Indianapolis-based health insurer Anthem Inc. said it is not in discussions with Cigna Corp. to end their planned $48 billion merger, as speculation about the health-insurance deal’s fate mounts.
The New York Post reported Monday that Anthem may be ready to walk away from the deal, citing unidentified sources.
Anthem Chief Financial Officer John Gallina told a group of analysts last week that the health insurer was working on “remediation plans” that include buying assets from Aetna Inc., which could indicate Anthem wants out of the Cigna transaction, the newspaper said.
Anthem denied it was planning to call off the deal. It also said it was not renegotiating terms of the deal's $1.85 billion breakup fee.
“Anthem and Cigna are not in discussions regarding a termination of the merger agreement or the payment of a breakup fee,” Anthem spokeswoman Jill Becher said in an e-mail. “Anthem and Cigna continue to be in ongoing dialogue with the Department of Justice and state regulators regarding the compelling combination of our two companies.”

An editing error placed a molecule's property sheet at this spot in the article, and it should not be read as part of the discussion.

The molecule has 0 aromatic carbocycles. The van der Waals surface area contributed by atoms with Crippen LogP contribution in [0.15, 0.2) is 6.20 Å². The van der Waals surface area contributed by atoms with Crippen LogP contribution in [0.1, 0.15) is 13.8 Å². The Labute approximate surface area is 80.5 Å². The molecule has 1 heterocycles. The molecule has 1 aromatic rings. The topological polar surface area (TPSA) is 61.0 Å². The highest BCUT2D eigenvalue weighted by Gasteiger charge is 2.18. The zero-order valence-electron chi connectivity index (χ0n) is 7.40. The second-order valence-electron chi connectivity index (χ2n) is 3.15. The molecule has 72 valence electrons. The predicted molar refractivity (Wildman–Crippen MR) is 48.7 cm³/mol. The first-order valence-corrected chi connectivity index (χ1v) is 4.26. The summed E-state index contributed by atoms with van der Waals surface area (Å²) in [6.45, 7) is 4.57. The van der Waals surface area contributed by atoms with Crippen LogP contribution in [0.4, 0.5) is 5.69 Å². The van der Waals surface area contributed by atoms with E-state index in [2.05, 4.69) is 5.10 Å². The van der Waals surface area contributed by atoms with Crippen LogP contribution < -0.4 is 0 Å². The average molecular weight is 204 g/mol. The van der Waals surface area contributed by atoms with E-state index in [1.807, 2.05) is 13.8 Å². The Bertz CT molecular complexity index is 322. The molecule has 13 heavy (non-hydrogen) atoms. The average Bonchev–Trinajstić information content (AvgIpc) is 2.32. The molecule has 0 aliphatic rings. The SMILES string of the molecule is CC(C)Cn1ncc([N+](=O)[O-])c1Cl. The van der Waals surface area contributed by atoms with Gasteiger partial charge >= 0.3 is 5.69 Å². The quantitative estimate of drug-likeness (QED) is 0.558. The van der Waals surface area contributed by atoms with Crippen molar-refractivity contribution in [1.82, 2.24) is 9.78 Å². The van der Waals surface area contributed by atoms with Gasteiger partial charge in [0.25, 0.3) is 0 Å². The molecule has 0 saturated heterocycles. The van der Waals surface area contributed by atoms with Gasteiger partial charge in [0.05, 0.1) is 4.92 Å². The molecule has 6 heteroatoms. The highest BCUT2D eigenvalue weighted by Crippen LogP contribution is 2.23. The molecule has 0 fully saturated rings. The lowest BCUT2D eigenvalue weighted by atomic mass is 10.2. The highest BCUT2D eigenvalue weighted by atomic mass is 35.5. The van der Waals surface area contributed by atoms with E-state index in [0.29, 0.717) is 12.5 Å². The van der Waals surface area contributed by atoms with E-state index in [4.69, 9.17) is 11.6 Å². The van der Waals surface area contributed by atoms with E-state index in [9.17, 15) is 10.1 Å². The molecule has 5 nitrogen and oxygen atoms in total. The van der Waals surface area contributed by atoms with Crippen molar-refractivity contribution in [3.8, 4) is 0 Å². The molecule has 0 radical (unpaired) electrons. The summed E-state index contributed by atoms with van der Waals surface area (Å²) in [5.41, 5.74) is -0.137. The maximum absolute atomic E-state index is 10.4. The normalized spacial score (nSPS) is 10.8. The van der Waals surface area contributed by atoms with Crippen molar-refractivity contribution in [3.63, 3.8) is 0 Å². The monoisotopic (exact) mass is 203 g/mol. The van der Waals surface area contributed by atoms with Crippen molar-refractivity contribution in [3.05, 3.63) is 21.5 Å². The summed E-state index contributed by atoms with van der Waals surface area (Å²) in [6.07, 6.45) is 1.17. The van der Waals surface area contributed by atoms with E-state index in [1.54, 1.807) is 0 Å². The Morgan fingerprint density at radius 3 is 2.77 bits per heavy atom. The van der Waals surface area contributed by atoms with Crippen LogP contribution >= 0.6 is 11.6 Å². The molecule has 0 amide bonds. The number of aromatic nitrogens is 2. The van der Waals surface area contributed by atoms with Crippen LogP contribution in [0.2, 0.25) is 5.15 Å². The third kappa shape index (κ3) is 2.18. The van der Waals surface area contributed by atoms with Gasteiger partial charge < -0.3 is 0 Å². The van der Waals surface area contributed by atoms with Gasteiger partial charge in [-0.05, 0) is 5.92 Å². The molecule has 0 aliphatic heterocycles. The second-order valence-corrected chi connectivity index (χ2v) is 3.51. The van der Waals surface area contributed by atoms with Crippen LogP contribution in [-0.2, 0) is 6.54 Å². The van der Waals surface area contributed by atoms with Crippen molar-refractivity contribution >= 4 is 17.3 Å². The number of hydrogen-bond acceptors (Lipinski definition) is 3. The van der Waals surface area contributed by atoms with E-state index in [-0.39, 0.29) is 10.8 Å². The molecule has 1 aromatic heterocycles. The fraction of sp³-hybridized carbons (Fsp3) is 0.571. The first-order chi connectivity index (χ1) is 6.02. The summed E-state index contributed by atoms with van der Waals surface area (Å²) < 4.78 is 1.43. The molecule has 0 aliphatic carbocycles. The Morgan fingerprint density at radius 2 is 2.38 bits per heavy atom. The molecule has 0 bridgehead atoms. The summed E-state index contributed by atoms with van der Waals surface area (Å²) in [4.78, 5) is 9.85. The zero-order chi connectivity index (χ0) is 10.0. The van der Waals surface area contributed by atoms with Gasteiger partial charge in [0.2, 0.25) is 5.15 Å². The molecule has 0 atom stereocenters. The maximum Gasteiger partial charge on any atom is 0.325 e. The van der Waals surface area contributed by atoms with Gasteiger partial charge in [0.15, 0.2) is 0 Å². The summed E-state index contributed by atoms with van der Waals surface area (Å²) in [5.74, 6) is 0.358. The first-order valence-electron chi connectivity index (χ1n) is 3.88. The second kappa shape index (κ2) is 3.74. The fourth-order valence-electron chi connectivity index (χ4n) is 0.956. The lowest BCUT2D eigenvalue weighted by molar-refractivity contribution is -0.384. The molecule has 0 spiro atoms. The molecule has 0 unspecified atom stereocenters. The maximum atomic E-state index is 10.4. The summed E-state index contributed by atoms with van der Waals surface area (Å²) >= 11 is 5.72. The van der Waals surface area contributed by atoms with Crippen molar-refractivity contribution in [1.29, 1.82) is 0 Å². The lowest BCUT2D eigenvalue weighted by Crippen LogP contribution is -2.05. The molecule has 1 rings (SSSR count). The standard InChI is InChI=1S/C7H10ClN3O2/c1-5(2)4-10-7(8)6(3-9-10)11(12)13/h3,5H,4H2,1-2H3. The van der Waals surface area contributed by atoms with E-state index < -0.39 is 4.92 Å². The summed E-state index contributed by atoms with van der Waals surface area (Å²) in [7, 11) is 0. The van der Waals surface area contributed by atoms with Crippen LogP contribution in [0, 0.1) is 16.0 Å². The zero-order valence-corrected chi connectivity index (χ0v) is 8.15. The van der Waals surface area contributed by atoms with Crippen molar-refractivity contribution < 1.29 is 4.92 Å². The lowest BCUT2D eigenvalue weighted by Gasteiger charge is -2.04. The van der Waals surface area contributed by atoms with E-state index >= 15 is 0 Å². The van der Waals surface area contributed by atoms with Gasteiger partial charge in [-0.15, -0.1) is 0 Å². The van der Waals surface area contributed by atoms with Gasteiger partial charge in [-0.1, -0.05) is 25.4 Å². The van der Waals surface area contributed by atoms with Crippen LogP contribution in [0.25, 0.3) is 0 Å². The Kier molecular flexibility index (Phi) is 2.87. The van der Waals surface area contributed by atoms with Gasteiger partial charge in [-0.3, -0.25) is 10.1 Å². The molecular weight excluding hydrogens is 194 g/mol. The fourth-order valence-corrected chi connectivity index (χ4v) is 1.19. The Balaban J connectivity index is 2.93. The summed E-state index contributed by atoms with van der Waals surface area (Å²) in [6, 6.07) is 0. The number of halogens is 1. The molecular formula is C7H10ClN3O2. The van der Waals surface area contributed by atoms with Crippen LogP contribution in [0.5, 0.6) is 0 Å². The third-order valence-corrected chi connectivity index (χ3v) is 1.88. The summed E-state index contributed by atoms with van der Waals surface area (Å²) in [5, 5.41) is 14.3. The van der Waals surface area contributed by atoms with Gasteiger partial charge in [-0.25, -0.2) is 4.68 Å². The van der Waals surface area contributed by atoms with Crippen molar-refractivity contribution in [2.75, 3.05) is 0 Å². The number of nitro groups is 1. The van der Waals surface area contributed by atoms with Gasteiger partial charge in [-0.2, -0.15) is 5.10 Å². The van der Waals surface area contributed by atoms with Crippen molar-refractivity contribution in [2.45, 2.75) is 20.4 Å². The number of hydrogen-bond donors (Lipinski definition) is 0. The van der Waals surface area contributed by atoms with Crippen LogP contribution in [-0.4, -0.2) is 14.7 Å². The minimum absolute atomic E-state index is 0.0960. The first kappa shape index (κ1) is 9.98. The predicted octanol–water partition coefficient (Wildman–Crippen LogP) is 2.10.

Speculation over whether the deal would be realized has grown in recent months amid various reports that regulators are concerned about the deal.
The insurers began meeting with regulatory officials on Friday.
Anthem and Cigna are expecting a decision from the department as soon as July, although that timing could be extended. If the Justice Department decides the tie-up is anticompetitive and can’t be fixed, it would file a lawsuit in federal court seeking to block the merger. The companies are required to fight back under terms of their agreement.
The merger talks have been troubled from the start. Cigna, based in Bloomfield, Connecticut, was a reluctant seller and tussled with Anthem over who would lead the business and what role David Cordani, Cigna’s CEO, would play. A collapse of the deal over antitrust scrutiny could trigger further fighting between the companies over the massive breakup fee.
If the deal is blocked on antitrust grounds, Anthem must pay Cigna the fee, but Anthem could duck that payment if it establishes that a “willful breach” by Cigna led to the failure to get antitrust approval, according to the merger agreement.